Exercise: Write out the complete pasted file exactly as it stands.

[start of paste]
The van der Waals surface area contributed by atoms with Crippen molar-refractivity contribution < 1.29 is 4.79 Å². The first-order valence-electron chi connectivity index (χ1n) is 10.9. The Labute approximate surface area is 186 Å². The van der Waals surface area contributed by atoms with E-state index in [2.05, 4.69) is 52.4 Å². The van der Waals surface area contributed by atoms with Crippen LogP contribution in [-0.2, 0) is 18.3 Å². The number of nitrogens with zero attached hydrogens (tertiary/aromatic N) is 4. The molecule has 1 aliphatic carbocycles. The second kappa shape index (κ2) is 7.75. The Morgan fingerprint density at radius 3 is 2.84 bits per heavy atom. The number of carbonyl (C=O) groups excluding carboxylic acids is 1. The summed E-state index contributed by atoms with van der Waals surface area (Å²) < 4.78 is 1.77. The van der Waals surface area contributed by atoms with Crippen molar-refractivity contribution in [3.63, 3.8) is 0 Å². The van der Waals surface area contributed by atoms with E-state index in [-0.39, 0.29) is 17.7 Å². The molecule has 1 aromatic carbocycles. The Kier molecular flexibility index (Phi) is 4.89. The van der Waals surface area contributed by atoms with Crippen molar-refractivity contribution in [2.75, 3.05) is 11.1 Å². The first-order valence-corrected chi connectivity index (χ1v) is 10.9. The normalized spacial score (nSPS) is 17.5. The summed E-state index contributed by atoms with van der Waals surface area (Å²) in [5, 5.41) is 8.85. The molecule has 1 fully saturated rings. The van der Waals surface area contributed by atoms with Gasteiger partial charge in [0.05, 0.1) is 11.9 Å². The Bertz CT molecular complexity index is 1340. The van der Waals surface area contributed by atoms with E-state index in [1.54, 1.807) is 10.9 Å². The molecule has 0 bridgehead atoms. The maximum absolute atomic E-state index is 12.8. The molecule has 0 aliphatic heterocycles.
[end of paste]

The van der Waals surface area contributed by atoms with Crippen molar-refractivity contribution < 1.29 is 4.79 Å². The first-order valence-electron chi connectivity index (χ1n) is 10.9. The Labute approximate surface area is 186 Å². The van der Waals surface area contributed by atoms with E-state index in [2.05, 4.69) is 52.4 Å². The van der Waals surface area contributed by atoms with Crippen LogP contribution in [-0.2, 0) is 18.3 Å². The number of nitrogens with zero attached hydrogens (tertiary/aromatic N) is 4. The molecule has 1 aliphatic carbocycles. The second kappa shape index (κ2) is 7.75. The Morgan fingerprint density at radius 3 is 2.84 bits per heavy atom. The number of carbonyl (C=O) groups excluding carboxylic acids is 1. The summed E-state index contributed by atoms with van der Waals surface area (Å²) < 4.78 is 1.77. The van der Waals surface area contributed by atoms with Crippen molar-refractivity contribution in [3.63, 3.8) is 0 Å². The van der Waals surface area contributed by atoms with E-state index in [-0.39, 0.29) is 17.7 Å². The molecule has 1 aromatic carbocycles. The Kier molecular flexibility index (Phi) is 4.89. The van der Waals surface area contributed by atoms with Crippen molar-refractivity contribution in [2.75, 3.05) is 11.1 Å². The first-order valence-corrected chi connectivity index (χ1v) is 10.9. The normalized spacial score (nSPS) is 17.5. The summed E-state index contributed by atoms with van der Waals surface area (Å²) in [5, 5.41) is 8.85. The molecule has 1 fully saturated rings. The van der Waals surface area contributed by atoms with Gasteiger partial charge in [0.05, 0.1) is 11.9 Å². The Bertz CT molecular complexity index is 1340. The van der Waals surface area contributed by atoms with E-state index in [1.54, 1.807) is 10.9 Å². The molecule has 0 bridgehead atoms. The maximum absolute atomic E-state index is 12.8. The molecule has 0 aliphatic heterocycles.